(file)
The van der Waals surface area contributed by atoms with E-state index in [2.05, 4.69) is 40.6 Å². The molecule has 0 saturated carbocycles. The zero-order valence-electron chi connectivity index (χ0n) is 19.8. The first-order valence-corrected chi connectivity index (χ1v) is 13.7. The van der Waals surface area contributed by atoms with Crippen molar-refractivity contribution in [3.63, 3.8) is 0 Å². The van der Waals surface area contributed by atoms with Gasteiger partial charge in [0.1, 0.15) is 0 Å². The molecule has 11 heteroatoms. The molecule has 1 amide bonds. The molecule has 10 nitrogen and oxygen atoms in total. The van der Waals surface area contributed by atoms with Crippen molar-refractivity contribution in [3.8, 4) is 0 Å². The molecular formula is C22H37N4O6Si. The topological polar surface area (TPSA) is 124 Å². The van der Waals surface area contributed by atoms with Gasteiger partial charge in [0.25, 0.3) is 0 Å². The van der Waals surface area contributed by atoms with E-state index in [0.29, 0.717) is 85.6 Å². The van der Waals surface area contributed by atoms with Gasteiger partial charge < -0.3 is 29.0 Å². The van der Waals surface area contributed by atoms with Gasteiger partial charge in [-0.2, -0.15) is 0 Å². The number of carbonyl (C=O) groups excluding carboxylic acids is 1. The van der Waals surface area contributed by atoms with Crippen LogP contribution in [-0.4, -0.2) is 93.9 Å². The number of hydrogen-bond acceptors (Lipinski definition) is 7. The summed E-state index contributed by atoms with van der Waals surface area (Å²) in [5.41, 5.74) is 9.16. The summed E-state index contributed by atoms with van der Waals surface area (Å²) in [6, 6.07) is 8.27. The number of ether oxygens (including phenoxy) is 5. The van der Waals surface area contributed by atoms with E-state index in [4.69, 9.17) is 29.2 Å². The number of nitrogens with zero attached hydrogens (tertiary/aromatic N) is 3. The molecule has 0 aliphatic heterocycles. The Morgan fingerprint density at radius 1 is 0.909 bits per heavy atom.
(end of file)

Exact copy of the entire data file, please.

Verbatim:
The van der Waals surface area contributed by atoms with E-state index in [2.05, 4.69) is 40.6 Å². The molecule has 0 saturated carbocycles. The zero-order valence-electron chi connectivity index (χ0n) is 19.8. The first-order valence-corrected chi connectivity index (χ1v) is 13.7. The van der Waals surface area contributed by atoms with Crippen molar-refractivity contribution in [3.63, 3.8) is 0 Å². The van der Waals surface area contributed by atoms with Gasteiger partial charge in [0.1, 0.15) is 0 Å². The molecule has 11 heteroatoms. The molecule has 1 amide bonds. The molecule has 10 nitrogen and oxygen atoms in total. The van der Waals surface area contributed by atoms with Crippen molar-refractivity contribution in [3.8, 4) is 0 Å². The molecular formula is C22H37N4O6Si. The topological polar surface area (TPSA) is 124 Å². The van der Waals surface area contributed by atoms with Gasteiger partial charge in [0.25, 0.3) is 0 Å². The van der Waals surface area contributed by atoms with E-state index in [0.29, 0.717) is 85.6 Å². The van der Waals surface area contributed by atoms with Gasteiger partial charge < -0.3 is 29.0 Å². The van der Waals surface area contributed by atoms with Gasteiger partial charge in [-0.2, -0.15) is 0 Å². The number of carbonyl (C=O) groups excluding carboxylic acids is 1. The van der Waals surface area contributed by atoms with Crippen LogP contribution in [-0.4, -0.2) is 93.9 Å². The number of hydrogen-bond acceptors (Lipinski definition) is 7. The summed E-state index contributed by atoms with van der Waals surface area (Å²) in [5.41, 5.74) is 9.16. The summed E-state index contributed by atoms with van der Waals surface area (Å²) in [6, 6.07) is 8.27. The number of ether oxygens (including phenoxy) is 5. The van der Waals surface area contributed by atoms with E-state index in [4.69, 9.17) is 29.2 Å². The number of nitrogens with zero attached hydrogens (tertiary/aromatic N) is 3. The molecule has 0 aliphatic heterocycles. The Morgan fingerprint density at radius 1 is 0.909 bits per heavy atom.